If you are not a citizen or a lawful permanent resident, you need to apply for an Employment Authorization Document (EAD) to prove you may work in the U.S.
VisaPro’s experienced immigration attorneys will prepare and file all the required documents for foreign nationals applying for the Employment Authorization Document.
Employment Authorization Document Eligibility – It Is Suitable For:
- Foreign nationals who have filed an application for adjustment of status to lawful permanent resident (Green Card)
- Spouse of E and L visa holders
- Spouse and children of J visa holders
- F1 students seeking optional practical training in an occupation directly related to their area of studies
- M1 student seeking employment for practical training following completion of studies
- F1 students offered off-campus employment under the sponsorship of a qualifying international organization
- F1, M1 and J1 students seeking off-campus employment because of severe economic hardship
- Spouse and children of foreign government diplomats, officials, and NATO personnel
- K1 fiances or fiancees of U.S. citizens, or K2 dependents
- Personal or domestic servants of employers who enter U.S. as nonimmigrant under B, E, F, H, I, J or L visa
- B1 nonimmigrant domestic servants of U.S. citizens
- B1 nonimmigrant employees of foreign airlines
- Foreign nationals granted status under the Family Unity Program
- Foreign nationals who have been granted asylum in the U.S.
- Foreign nationals who have filed a complete application for asylum or withholding of deportation or removal
- Foreign nationals in refugee status
- Foreign nationals paroled as refugees
- Foreign nationals under temporary protected status
- Citizens of Micronesia or the Marshall Islands or Palau admitted to the U.S. as a citizen of the Micronesia or of the Marshall Islands
- Foreign nationals who have applied for suspension of deportation
- Foreign nationals who were paroled into the U.S. for emergent reasons or reasons strictly in the public interest
- Deportable foreign nationals, granted voluntary departure, with an evidence establishing economic necessity to work
- Foreign nationals on V nonimmigrant status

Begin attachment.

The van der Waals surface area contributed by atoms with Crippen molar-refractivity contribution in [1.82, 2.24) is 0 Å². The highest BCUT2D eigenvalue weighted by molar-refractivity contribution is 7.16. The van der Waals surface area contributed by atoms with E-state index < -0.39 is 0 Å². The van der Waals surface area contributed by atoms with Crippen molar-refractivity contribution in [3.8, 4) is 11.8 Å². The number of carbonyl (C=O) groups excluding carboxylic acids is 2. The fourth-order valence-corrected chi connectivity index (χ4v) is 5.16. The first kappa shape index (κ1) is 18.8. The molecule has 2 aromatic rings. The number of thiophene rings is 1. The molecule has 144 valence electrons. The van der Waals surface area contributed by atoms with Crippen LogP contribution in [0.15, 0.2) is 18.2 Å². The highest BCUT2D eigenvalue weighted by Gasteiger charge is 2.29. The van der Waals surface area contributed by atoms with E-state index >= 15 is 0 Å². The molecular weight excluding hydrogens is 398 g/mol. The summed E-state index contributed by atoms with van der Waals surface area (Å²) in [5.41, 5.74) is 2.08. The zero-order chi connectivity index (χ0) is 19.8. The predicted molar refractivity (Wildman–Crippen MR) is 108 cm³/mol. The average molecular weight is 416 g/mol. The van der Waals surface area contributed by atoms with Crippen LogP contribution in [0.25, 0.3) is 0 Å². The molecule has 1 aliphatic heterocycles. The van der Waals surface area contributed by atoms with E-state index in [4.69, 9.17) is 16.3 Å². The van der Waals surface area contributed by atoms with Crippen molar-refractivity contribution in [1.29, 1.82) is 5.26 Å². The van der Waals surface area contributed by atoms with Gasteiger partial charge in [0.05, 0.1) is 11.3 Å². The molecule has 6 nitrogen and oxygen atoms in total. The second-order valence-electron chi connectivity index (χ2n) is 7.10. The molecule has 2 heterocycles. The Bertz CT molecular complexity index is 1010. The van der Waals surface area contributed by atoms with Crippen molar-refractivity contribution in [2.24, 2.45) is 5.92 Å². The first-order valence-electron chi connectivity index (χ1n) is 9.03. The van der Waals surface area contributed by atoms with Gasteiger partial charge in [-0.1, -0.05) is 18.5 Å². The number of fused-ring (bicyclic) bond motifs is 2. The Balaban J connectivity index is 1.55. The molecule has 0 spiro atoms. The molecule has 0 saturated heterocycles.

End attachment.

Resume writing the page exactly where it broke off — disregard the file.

- Foreign nationals admitted as a parent (N8) or dependent child (N9) of an alien granted permanent residence
- Foreign nationals on T2, T3, T4 nonimmigrant status
Employment Authorization Document Benefits
- You may work in any capacity for any employer, unlike work related nonimmigrant visas such as H1B or L1 which are restricted to working for the petitioner
Employment Authorization Document Requirements
To be eligible to apply for an EAD, you must be:
- An application for adjustment of status to permanent resident
- A spouse of an E1 treaty trader, E2 treaty investor or L1 intra-company transferee
- A spouse or a child of a J1 exchange visitor
- An F1 student seeking practical training directly related to the area of studies
- An M1 student seeking employment for practical training following completion of studies
- An F1 student seeking off-campus employment because of severe economic hardships
- A spouse or child of a foreign government diplomat, official, and NATO personnel
- A K1 fiance or fiancée of an American citizen
- A dependent of foreign government officials in A1, A2, G1, G2, G3 or G4 status
- A foreign national who has status under the Family Unity Program
- A foreign national who is granted asylum in the U.S.
- A foreign national who is in refugee status or was paroled as a refugee
- A foreign national under temporary protected status
- A citizen of Micronesia, Marshall Islands or Palau
- An applicant for suspension of deportation
- A V nonimmigrant
- An N8 parent of special immigrant on SN3 Immigrant Visa
- A foreign national in T2, T3, T4 nonimmigrant status
Employment Authorization Document Notes
- Foreign nationals in the U.S. may apply for a nonimmigrant visa at a U.S. consular post in a third country such as Canada or Mexico.
- To change the purpose of your visit while you are in the U.S., you must change your visa status.
- You should apply for an Employment Authorization Document (EAD) renewal six months before your original EAD expires.
- You may replace a lost, stolen, mutilated EAD or an EAD that was issued with incorrect information, such as a misspelled name.
- If the USCIS does not approve or deny your EAD application within 90 days (within 30 days for an asylum applicant), you may request an interim EAD document.
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